right. in march i wrote about some of the system's good group homes, and how their efforts to serve more people--and greatly lower cost--were rebuffed by the district government.


Washington D.C.: A comment: David Abney, who is one of your deaths at VOCA group home on First Street SE, died of
aspiration pneumonia. His case manager was told that there would be an autopsy, but then the body was taken
off by the funeral home without an autopsy.

Katherine Boo: David Abney, a young man with cerebral palsy, was one of several individuals i came across who were sent to the morgue but released without explanation, or autopsy.


Muskegon, Mi: The atrocities in Eastern Europe are no worse than what is happing to those people in the capital of the United States. Your articule was great....thank-you. Will the dentist go to jail?
sincerely
Marilyn

Katherine Boo: we'll see.


Berryville, VA : There were a couple of references in the article to things falling through the cracks because DC lawyers had not written the regulations. How come?

Katherine Boo: i guess the laws allowing monetary sanctions on group homes havent been implemented because they havent been seen to date as a priority. i am hearing they may be implemented now.


Chandler, Arizona: Katherine: I heard your interview on NPR's All Things Considered this afternoon and then read your story on the website this evening. I was struck by the compassion I heard in your voice and as well as tone of your writing. I have come to believe that having compassion for others in the single most important component in one's own happiness. Would you please comment on how you came to specialize in issues affecting the less fortunate members of society and how you have been affected by your work?

Katherine Boo: hard to say exactly why i started doing it--i tend distrust neat answers to questions about complex motives. but i can say with certainty why, after starting, i kept doing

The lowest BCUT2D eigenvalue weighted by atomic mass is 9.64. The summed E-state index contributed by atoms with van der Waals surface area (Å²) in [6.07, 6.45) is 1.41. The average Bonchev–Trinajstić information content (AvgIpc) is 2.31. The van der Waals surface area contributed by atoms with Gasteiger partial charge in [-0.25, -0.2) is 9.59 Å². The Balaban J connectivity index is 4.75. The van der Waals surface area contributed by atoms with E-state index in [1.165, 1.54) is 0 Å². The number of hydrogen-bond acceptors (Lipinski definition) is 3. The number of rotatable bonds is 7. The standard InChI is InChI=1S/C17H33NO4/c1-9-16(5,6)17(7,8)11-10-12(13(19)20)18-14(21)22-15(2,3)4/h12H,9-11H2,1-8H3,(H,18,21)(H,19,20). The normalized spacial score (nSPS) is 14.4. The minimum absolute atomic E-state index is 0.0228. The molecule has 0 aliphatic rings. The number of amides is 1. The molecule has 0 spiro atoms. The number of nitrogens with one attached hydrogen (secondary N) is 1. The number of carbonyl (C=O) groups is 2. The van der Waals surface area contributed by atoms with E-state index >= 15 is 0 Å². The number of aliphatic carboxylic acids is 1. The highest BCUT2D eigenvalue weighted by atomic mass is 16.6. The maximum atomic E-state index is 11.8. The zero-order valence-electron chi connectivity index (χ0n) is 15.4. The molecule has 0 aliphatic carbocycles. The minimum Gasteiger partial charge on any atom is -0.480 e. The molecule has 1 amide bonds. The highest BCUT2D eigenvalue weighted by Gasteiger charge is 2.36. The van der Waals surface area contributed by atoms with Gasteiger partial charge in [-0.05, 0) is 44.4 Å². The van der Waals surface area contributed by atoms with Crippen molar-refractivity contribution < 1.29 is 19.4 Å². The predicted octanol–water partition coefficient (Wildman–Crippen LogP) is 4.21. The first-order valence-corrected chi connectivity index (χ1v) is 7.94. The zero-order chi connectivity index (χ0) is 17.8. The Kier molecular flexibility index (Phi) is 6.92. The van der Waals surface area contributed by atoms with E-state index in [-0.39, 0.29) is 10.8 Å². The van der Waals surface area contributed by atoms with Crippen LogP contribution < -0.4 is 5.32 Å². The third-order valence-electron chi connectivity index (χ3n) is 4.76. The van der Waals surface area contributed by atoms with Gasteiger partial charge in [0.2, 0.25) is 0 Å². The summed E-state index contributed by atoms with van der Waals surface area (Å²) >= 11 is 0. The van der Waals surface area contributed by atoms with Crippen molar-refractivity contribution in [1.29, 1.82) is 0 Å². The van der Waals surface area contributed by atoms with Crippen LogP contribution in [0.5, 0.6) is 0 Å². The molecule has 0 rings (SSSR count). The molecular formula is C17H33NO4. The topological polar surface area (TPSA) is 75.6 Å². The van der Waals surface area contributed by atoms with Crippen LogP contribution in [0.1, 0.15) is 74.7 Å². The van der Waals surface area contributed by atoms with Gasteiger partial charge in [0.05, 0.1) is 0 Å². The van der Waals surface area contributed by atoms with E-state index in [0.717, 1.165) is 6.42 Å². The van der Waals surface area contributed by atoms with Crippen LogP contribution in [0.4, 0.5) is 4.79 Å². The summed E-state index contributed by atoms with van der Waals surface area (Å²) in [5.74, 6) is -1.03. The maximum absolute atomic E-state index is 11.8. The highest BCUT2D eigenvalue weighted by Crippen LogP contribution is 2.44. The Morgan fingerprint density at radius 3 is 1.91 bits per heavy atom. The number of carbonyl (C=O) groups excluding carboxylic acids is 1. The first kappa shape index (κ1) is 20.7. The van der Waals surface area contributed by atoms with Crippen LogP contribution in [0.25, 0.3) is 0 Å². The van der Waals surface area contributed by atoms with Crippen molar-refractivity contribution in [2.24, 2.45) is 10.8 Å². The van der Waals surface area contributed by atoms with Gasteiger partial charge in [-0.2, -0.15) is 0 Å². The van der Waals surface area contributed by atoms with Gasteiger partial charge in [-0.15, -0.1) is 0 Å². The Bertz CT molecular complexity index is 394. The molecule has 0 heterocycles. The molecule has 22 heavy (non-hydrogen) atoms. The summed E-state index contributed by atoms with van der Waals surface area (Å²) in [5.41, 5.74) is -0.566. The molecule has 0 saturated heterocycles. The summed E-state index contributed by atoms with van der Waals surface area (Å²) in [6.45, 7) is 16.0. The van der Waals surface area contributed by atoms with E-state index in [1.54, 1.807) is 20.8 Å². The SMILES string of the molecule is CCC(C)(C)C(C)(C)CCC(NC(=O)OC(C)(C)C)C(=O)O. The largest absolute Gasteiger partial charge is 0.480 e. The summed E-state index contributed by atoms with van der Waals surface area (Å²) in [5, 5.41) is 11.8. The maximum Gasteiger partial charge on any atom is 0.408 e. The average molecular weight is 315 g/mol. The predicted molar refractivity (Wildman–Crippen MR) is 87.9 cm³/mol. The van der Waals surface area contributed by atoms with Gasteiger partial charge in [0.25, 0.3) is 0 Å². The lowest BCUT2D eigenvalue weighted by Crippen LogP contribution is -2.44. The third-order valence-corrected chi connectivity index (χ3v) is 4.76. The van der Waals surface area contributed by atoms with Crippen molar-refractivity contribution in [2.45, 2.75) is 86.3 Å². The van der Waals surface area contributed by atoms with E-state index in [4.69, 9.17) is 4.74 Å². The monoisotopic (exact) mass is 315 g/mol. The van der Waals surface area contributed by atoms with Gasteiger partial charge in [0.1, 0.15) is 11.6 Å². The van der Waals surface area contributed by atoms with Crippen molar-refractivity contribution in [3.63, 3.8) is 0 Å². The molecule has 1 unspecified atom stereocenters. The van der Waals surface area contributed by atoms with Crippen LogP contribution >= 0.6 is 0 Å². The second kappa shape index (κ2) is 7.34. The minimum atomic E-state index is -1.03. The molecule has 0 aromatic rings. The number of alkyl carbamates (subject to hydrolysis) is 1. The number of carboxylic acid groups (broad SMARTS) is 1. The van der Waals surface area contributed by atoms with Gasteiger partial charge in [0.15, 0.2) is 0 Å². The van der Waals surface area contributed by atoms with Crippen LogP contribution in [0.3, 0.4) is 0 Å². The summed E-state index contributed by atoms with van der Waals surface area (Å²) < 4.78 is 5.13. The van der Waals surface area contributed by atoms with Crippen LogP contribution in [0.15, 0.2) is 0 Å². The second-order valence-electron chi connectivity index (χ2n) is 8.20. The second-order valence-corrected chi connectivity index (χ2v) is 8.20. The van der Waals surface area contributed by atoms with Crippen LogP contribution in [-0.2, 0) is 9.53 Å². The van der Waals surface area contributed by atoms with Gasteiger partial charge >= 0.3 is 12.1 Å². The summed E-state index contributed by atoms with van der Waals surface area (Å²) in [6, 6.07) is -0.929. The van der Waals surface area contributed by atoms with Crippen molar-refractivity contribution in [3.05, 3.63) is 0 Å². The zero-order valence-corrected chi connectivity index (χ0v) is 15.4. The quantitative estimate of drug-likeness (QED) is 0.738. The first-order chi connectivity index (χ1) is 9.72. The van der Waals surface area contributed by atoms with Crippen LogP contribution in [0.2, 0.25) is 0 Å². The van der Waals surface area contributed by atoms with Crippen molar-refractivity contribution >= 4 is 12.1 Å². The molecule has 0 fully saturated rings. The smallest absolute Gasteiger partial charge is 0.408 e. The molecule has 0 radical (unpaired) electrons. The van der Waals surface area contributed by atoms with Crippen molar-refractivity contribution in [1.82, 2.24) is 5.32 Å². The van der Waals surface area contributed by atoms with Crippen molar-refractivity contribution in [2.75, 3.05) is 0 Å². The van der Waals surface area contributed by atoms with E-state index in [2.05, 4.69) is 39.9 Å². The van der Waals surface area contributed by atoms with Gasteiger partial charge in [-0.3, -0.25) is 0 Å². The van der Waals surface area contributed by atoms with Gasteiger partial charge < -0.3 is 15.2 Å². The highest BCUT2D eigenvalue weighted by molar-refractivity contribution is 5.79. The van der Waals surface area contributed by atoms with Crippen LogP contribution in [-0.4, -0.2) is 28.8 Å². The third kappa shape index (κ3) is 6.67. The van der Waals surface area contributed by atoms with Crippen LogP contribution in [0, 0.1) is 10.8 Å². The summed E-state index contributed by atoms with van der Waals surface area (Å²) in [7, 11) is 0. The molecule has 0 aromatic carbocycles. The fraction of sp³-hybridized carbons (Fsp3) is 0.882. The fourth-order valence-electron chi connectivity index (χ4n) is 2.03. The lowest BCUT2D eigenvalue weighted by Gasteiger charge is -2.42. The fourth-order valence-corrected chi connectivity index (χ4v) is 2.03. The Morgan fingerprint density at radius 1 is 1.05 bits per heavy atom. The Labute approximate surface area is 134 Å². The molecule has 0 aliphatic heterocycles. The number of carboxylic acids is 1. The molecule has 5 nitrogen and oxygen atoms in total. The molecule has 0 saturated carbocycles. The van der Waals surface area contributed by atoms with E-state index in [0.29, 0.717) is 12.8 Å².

it--and that reason isn't selfless. i dont think i've done a story in the last five years where i havent been moved, amazed, inspired.


Laurel, MD: I am originally from NY, and I have been in the field of Human Services for the past 10 yrs. In my experience I must say that D.C., and MD do not have high standards when it comes to the special population. My question is, why is it that tragedies like this have to occur in order for the government to recognize that a large majority of these people are not being given
the quality of care that they deserve? Why aren't applicants screened more carefully before being placed into these group home environments? You have to go through a lot of red tape just to get a job at the local grocery store, however, it is very easy to obtain a job as a residential counselor. I commend you for shedding some light on this situation. Each and every one of these individuals is a member of society, and it is about time that we stand up and fight for those who cannot fight for themselves.

Katherine Boo: why do tragedies have to occur before governments take notice? i think a lot about that question, but i dont know the answer.


Baltimore, MD: I work as a state appointed advocate for individuals with developmental disabilities here in Maryland. Your article made me cry. It has deeply affected myself, as well as all of my co-workers. It was startling to see the drast differences between MD and DC. Here in MD, not only is every death investigated but every trip to the emergency room must be documented and reported. The agency is required to submit documentation regarding the nature of the visit, the results, and follow-up that was taken. This is submitted to the Developmental Disability Administartion and to Licensing and Certification for review and follow up if necessary. A report is also sent to our agency, which has a contract with the state to provide advocay and service coordination services to the developmentally disabled. Also, the regulations to open a group home are extensive. The agency also has to be a non-profit agency. Agencies and their group homes are inspected twice a year, by the state and by HCFA. In addition we as service coordinators conducted bi-monthly visits and conduct file reviews. Also, all prespective employees must have a background check performed and be fingerprinted. No prior convictions are allowed. All employees are required to completed required training, including management of disruptive behavior. And no one is allowed to be restrained unless a detailed behavior managment program has been written for the person which states retraints are to be used as a last resort, when other methods of managment have been unsuccessful. Federal law mandates that areas receiving Medicaid funding are required to provide a service-resource coordinator-advocate for every individual receiving the funding. Where were these advocates?!